Interview: New blog for experimental statistics in corpus linguistics
An interview with Sean Wallis, author of http://corplingstats.wordpress.com/:
What led you to set up the blog?
The blog comes from several sources. My research background is in cognitive science and AI, and in particular machine learning applied to scientific research, and statistics is a key component of that. I have been involved in regular debates about the role of statistical evidence in corpus linguistics over the years, so (for example) you will find some of the same experimental design themes about choice in our 2002 book, http://www.ucl.ac.uk/english-usage/projects/ice-gb/book.htm. I am not a linguist "by trade" but a methodologist, so I can only work by collaborating with and learning from others.
Perhaps the first real initial impetus was a research project called Next Generation Tools (http://www.ucl.ac.uk/english-usage/projects/next-gen) which completed in 2007. This project left open a number of unanswered questions which had been bugging me for some time. One of these, which has turned out to be particularly productive, is the problem of case interaction.
Case interaction is the problem that a corpus is not a random sample, and cases are not independent from each other (but interact), but we use statistical methods which assume that the corpus is random. My plan was to try to find the optimum method for constructing an a posteriori model of case interaction (i.e. a model based on the data itself) so that we could weight datapoints by their likelihood of appearing if the corpus was random. I discuss this briefly on the blog but (as with most of the posts) I have only posted a subset of work on this subject.
Leaving aside the problem, it forced me to go back to first principles and relearn basic statistics. I had been taught statistics as a pure subject at 'A' level and had done an experimentalist course on statistics at University. I realised that frequently the fundamentals of statistics (the basic 'A' level maths) were not properly explained to experimental researchers, who (in my day at least) were primarily taught statistical test procedures and how to choose between them. We were not taught how to plot confidence intervals, which I now think is at least as important.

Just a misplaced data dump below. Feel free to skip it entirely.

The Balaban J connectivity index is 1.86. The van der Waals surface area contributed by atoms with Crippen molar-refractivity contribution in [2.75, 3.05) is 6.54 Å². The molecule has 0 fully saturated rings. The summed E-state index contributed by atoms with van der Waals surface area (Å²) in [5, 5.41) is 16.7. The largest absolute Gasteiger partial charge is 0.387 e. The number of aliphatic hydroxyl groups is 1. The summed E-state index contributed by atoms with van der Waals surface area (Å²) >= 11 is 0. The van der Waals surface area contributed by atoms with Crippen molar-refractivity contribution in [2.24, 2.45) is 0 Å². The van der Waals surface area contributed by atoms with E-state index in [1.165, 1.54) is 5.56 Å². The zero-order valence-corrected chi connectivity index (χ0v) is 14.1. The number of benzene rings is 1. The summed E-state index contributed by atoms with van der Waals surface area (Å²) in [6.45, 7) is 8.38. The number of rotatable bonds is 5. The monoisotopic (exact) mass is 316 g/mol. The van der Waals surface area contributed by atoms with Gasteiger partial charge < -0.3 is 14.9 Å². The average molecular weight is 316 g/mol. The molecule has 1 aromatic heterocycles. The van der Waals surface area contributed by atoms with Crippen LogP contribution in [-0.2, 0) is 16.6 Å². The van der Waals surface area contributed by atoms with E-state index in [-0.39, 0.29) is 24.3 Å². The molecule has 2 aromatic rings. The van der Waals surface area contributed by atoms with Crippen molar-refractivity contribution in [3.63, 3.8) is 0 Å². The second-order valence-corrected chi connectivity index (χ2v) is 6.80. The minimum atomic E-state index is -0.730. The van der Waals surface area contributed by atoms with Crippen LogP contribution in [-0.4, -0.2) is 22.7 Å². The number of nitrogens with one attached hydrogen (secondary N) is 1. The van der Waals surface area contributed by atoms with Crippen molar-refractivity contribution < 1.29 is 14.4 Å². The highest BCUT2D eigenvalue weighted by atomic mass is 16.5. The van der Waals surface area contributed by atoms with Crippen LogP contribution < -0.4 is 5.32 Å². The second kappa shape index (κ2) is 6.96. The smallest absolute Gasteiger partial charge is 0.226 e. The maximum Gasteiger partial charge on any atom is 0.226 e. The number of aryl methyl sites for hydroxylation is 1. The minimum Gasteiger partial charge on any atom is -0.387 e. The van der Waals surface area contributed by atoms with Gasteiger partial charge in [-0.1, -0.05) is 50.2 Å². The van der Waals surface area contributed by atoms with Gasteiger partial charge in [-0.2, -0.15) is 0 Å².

I spent the next five years reviewing the statistics literature in my spare time and learning from research papers in other fields, such as medical statistics, which has been extremely useful, and carrying out my own analyses to test, for example, whether the log-likelihood statistic is an improvement on chi-square (it isn't), what are the best methods for calculating confidence intervals on skewed data, and so forth. I have also found that some areas are underexplored, so I have come up with new methods for solving problems that were not previously considered. All of these has led to papers and spreadsheets which appear on the blog. I published these papers electronically on my home page, which was fine for people who asked my opinion, but not very useful for a student trying to find the right answer to a question.
Talking to corpus linguist colleagues I realised very quickly that most had not been taught statistics at all, or were extremely unconfident in their use of statistics.
So my second impetus to writing the blog was my experience working with colleagues, primarily at the Survey of English Usage or our alumni, who had not been trained in statistics but who wanted to know the basic "how to" do statistics. They don't necessarily want to know why statistics works, but they do want to know that they are making sound defensible decisions when they analyse their data. I guess these are my primary intended audience.
In practice I found myself "doing the statistics" on a series of papers on a project on the English Verb Phrase. Here I took full responsibility for the claims made, but encouraged my colleagues to focus their research questions and experimental design in terms of testable hypotheses around questions of choice. For a recent book to be published by CUP, I was asked to review all the papers both positively (had the authors made the most of their data?) and negatively (had they made claims that they could not substantiate?). I wrote detailed reviews for each paper which it would be impolite to publish (!) but this lead to me observing some central themes which I have tried to incorporate in the blog.